By the time World War II broke out, the days of the quilles en l’air were sadly numbered. In Équihen-Plage, the Quartier des Quilles en l’Air — the district that contained around 20 upturned boats — was a casualty of the bombing raids that flattened many of the buildings in this part of France. The last boat to be occupied was used as a studio by a painter named Paul Christol. It was the only boat to survive this era, albeit with significant damage. 

Though the quilles en l’air were gone, they weren’t forgotten. By the 1990s, a desire to resurrect this old tradition arose. Local authorities decided to build new boat houses and rent them out to visitors vacationing in Équihen-Plage. Several decades later, they’re as popular as ever — and often fully booked well in advance.

How to Visit the Upside-Down Boats of Équihen-Plage 

Modern-day camping site of upturned boat houses in Équihen-Plage, France
Photo credit:  Arterra Picture Library/ Alamy Stock Photo

Today, the quilles en l’air are located within Camping La Falaise at the south end of Équihen-Plage. If you’re driving, follow Rue Charles Cazin to the main beach parking lot and walk back up to the campsite. 

Aside from admiring the boats and their role in the region’s unique cultural history, visitors can also book them for a unique overnight stay. The replica boats are finished to a higher standard than the originals would have been and provide a comfortable, yet simple place to spend the night. In high season (July and August), rentals are only offered on a weekly basis, from Saturday to Saturday. Outside of peak season, visitors can reserve for shorter periods. Prices vary according to both season and size: Two of the eight boathouses sleep only two people, while the others can accommodate parties of up to five people. One is also accessible for people with limited mobility. And all of them have sea views..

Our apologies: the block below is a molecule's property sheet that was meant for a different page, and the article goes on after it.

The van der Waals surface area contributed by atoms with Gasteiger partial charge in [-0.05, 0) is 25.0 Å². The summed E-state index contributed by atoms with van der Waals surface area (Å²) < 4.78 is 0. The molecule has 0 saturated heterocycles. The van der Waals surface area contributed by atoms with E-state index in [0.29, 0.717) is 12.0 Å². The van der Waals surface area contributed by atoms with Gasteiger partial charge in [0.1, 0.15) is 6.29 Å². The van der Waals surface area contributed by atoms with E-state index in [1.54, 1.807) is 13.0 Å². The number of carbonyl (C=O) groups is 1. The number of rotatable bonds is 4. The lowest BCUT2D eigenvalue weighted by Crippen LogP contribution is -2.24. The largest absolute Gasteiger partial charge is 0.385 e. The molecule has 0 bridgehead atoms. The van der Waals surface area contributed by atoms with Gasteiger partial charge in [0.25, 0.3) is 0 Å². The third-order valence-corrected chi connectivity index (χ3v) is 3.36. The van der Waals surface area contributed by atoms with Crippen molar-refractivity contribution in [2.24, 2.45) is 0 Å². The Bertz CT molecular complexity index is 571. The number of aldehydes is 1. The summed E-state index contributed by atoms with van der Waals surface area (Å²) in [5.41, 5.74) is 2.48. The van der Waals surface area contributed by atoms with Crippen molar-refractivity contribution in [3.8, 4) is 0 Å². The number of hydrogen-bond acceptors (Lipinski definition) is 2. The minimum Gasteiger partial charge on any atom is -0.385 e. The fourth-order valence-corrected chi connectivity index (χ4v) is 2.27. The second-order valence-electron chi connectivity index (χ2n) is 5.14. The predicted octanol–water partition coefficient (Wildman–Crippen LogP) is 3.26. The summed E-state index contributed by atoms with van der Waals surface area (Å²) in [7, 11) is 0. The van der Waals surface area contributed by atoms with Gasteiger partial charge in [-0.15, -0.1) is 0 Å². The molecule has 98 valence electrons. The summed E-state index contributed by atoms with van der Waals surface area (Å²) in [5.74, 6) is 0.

If you’re planning to visit in early fall, it’s worth checking out Boulogne-sur-Mer’s Fête de la Beurière. This festival, which takes place during the second weekend in September, celebrates the fishing quarter’s history and traditions. There are typically local historians who will happily share old photos of the quilles en l’air and tell you their story. 

To reach Équihen-Plage from Paris, catch a TER train from Gare du Nord to Boulogne-sur-Mer and take a 25-minute bus ride. From the other side of the English Channel, you can board a DFDS ferry to Calais, which makes the 90-minute sea crossing multiple times a day. A local bus connects the port and main train station, from where you can travel along the coast.  

Other Upturned Boat Houses Around the World

Upturned boat houses used for storage on Holy Island, England
Photo credit:  eye35.pix/ Alamy Stock Photo

Though Équihen-Plage’s quilles en l’air are certainly fascinating, they aren’t entirely unique — several other places in France, including Normandy and Brittany, are home to similar dwellings. Further afield, on the Holy Island of Lindisfarne in Northumberland, England, redundant herring boats have been turned upside down and given a new lease of life as boat sheds. Similarly, in places such as Greenland and Alaska, upturned umiaks (skin-covered boats) once created temporary shelters for local fishermen.